Published April 29, 2005
by Wiley .
Written in English
|Contributions||Vladimir Alexiev (Editor), Michael Breu (Editor), Jos de Bruijn (Editor), Dieter Fensel (Editor), Ruben Lara (Editor), Holger Lausen (Editor)|
|The Physical Object|
|Number of Pages||196|
Overview. What ontologies in both information science and philosophy have in common is the attempt to represent entities, ideas and events, with all their interdependent properties and relations, according to a system of categories. In both fields, there is considerable work on problems of ontology engineering (e.g., Quine and Kripke in philosophy, Sowa and Guarino in computer science), and. Ontology-based data integration involves the use of ontology(s) to effectively combine data or information from multiple heterogeneous sources. It is one of the multiple data integration approaches and may be classified as Global-As-View (GAV). The effectiveness of ontology based data integration is closely tied to the consistency and expressivity of the ontology used in the integration process. 4. Ontologies. Ontologies, in the sense of formal semantic theories for datasets (not the sense of academic philosophy), are increasingly being proposed, and even used, to support the integration of information that is stored in heterogeneous formats, especially in connection with the world wide web, but also for other, less chaotic, forms of distributed database. Lambrix P., Strömbäck L., Tan H. () Information Integration in Bioinformatics with Ontologies and Standards. In: Bry F., Małuszyński J. (eds) Semantic Techniques for the Web. Lecture Notes in Computer Science, vol Cited by:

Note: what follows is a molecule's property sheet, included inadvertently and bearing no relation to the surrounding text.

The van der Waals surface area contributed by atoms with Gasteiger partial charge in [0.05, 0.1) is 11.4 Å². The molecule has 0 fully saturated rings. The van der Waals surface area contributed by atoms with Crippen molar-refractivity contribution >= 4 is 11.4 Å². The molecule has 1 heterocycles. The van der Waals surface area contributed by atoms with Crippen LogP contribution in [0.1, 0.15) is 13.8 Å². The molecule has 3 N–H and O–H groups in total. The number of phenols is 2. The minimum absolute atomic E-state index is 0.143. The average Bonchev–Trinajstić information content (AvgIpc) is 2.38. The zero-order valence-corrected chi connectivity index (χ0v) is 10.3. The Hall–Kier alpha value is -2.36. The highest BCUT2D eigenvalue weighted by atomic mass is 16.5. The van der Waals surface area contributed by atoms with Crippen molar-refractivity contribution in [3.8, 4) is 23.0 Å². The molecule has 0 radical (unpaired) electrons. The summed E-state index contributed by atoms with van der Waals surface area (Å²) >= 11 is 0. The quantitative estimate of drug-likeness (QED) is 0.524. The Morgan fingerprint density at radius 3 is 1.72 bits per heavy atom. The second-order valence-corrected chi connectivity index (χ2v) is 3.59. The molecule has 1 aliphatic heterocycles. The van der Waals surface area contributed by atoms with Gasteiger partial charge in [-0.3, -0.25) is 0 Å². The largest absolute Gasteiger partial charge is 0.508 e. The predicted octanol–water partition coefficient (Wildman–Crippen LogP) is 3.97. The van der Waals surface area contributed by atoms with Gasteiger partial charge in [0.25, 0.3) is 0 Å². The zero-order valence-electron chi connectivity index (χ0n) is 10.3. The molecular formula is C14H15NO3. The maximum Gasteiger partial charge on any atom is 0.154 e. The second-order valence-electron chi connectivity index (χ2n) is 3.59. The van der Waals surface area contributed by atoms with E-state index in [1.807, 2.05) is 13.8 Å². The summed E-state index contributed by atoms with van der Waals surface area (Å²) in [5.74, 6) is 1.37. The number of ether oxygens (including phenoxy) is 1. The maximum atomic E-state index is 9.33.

What are Ontologies? An ontology is a formal description of knowledge as a set of concepts within a domain and the relationships that hold between them. To enable such a description, we need to formally specify components such as individuals (instances of objects), classes, attributes and relations as well as restrictions, rules and axioms. 3 Ontologies for Data Integration Ontologies have been extensively used in data integration systems because they provide an explicit and machine-understandable conceptualization of a domain. They have been used in one of the three following ways : Single ontology approach. All source schemas are directly related to a. This paper proposes an overview of formal ontologies and how they can be used for geographical information integration. A description of an intelligent architecture for semantic-based information. Information Integration with Ontologies: Ontology based Information Integration in an Industrial Setting is ideal for technical experts and computer researchers in the IT-area looking to achieve.
Formal Ontology in Information Systems: Proceedings of the 1st information integration, object-oriented analysis, information retrieval and extraction, knowledge management and organization, agent-based systems design. () Resolution of Semantic Heterogeneity in Database Schema Integration Using Formal Ontologies, Information. Ontologies have been developed and investigated for some time in artificial intelligence to facilitate knowledge sharing and reuse. More recently, the notion of ontologies has attracted attention from fields such as databases, intelligent information integration, cooperative information systems, information retrieval, electronic commerce, enterprise application integration, and knowledge Cited by: M. Eugenia Alvarez, José L. De la Mata, in Computer Aided Chemical Engineering, 1 Introduction. Information integration and exchange has been and still is a very important topic (see ISO standards like –, or AP). In the past decades ontologies have got an important role in information representation, some of them have been developed for process systems, as OntoCape. Enterprise information integration (EII) is the ability to support an unified view of data and information for an entire a data virtualization application of EII, a process of information integration, using data abstraction to provide a unified interface (known as uniform data access) for viewing all the data within an organization, and a single set of structures and naming.